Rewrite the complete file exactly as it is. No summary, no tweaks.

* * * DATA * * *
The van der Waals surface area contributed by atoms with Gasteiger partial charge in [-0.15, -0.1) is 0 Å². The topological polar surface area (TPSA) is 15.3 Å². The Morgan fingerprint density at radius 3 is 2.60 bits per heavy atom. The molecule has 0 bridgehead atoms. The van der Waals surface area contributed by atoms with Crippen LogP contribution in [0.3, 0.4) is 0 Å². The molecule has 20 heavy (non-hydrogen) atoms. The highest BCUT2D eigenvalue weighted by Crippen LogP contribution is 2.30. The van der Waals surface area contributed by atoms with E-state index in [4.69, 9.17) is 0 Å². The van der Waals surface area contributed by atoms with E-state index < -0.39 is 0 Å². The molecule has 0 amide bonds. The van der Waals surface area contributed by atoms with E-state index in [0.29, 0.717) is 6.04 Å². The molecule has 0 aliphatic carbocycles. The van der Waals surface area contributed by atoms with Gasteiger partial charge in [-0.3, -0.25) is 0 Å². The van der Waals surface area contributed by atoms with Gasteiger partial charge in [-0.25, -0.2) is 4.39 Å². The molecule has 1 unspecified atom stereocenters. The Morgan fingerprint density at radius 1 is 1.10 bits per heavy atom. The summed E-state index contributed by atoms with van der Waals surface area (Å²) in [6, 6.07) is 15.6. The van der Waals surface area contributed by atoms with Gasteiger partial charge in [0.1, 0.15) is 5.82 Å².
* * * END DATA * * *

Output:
The van der Waals surface area contributed by atoms with Gasteiger partial charge in [-0.15, -0.1) is 0 Å². The topological polar surface area (TPSA) is 15.3 Å². The Morgan fingerprint density at radius 3 is 2.60 bits per heavy atom. The molecule has 0 bridgehead atoms. The van der Waals surface area contributed by atoms with Crippen LogP contribution in [0.3, 0.4) is 0 Å². The molecule has 20 heavy (non-hydrogen) atoms. The highest BCUT2D eigenvalue weighted by Crippen LogP contribution is 2.30. The van der Waals surface area contributed by atoms with E-state index in [4.69, 9.17) is 0 Å². The van der Waals surface area contributed by atoms with E-state index < -0.39 is 0 Å². The molecule has 0 amide bonds. The van der Waals surface area contributed by atoms with E-state index in [0.29, 0.717) is 6.04 Å². The molecule has 0 aliphatic carbocycles. The van der Waals surface area contributed by atoms with Gasteiger partial charge in [-0.3, -0.25) is 0 Å². The van der Waals surface area contributed by atoms with Gasteiger partial charge in [-0.25, -0.2) is 4.39 Å². The molecule has 1 unspecified atom stereocenters. The Morgan fingerprint density at radius 1 is 1.10 bits per heavy atom. The summed E-state index contributed by atoms with van der Waals surface area (Å²) in [6, 6.07) is 15.6. The van der Waals surface area contributed by atoms with Gasteiger partial charge in [0.1, 0.15) is 5.82 Å².